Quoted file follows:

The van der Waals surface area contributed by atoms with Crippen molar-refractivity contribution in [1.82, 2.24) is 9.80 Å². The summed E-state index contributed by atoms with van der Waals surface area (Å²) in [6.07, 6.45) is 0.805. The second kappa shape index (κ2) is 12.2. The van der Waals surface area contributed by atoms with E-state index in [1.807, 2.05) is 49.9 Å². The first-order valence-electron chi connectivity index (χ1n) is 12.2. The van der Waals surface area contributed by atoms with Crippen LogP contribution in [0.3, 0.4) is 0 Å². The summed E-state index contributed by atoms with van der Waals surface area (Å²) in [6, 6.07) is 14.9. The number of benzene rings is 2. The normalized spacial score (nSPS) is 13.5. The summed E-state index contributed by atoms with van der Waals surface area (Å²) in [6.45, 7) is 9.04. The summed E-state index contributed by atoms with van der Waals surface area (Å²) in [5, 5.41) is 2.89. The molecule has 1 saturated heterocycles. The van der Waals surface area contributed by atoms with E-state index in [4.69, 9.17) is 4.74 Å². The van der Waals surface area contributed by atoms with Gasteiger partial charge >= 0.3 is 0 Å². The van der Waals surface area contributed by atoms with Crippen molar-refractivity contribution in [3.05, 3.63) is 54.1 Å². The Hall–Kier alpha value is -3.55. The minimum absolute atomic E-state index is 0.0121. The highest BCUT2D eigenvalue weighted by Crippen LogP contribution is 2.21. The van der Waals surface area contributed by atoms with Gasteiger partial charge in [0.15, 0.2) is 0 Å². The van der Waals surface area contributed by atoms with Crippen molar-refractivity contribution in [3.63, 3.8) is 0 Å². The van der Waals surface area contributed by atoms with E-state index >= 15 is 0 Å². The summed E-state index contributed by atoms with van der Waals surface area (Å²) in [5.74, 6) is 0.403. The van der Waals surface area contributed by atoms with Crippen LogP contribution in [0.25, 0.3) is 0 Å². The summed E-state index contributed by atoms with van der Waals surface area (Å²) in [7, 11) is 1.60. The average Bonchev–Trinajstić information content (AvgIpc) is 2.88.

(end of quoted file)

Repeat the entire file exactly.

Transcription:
The van der Waals surface area contributed by atoms with Crippen molar-refractivity contribution in [1.82, 2.24) is 9.80 Å². The summed E-state index contributed by atoms with van der Waals surface area (Å²) in [6.07, 6.45) is 0.805. The second kappa shape index (κ2) is 12.2. The van der Waals surface area contributed by atoms with E-state index in [1.807, 2.05) is 49.9 Å². The first-order valence-electron chi connectivity index (χ1n) is 12.2. The van der Waals surface area contributed by atoms with Crippen LogP contribution in [0.3, 0.4) is 0 Å². The summed E-state index contributed by atoms with van der Waals surface area (Å²) in [6, 6.07) is 14.9. The number of benzene rings is 2. The normalized spacial score (nSPS) is 13.5. The summed E-state index contributed by atoms with van der Waals surface area (Å²) in [6.45, 7) is 9.04. The summed E-state index contributed by atoms with van der Waals surface area (Å²) in [5, 5.41) is 2.89. The molecule has 1 saturated heterocycles. The van der Waals surface area contributed by atoms with E-state index in [4.69, 9.17) is 4.74 Å². The van der Waals surface area contributed by atoms with Gasteiger partial charge >= 0.3 is 0 Å². The van der Waals surface area contributed by atoms with Crippen molar-refractivity contribution in [3.05, 3.63) is 54.1 Å². The Hall–Kier alpha value is -3.55. The minimum absolute atomic E-state index is 0.0121. The highest BCUT2D eigenvalue weighted by Crippen LogP contribution is 2.21. The van der Waals surface area contributed by atoms with Gasteiger partial charge in [0.15, 0.2) is 0 Å². The van der Waals surface area contributed by atoms with Crippen molar-refractivity contribution in [3.63, 3.8) is 0 Å². The van der Waals surface area contributed by atoms with E-state index >= 15 is 0 Å². The summed E-state index contributed by atoms with van der Waals surface area (Å²) in [5.74, 6) is 0.403. The van der Waals surface area contributed by atoms with Crippen LogP contribution in [0.25, 0.3) is 0 Å². The summed E-state index contributed by atoms with van der Waals surface area (Å²) in [7, 11) is 1.60. The average Bonchev–Trinajstić information content (AvgIpc) is 2.88.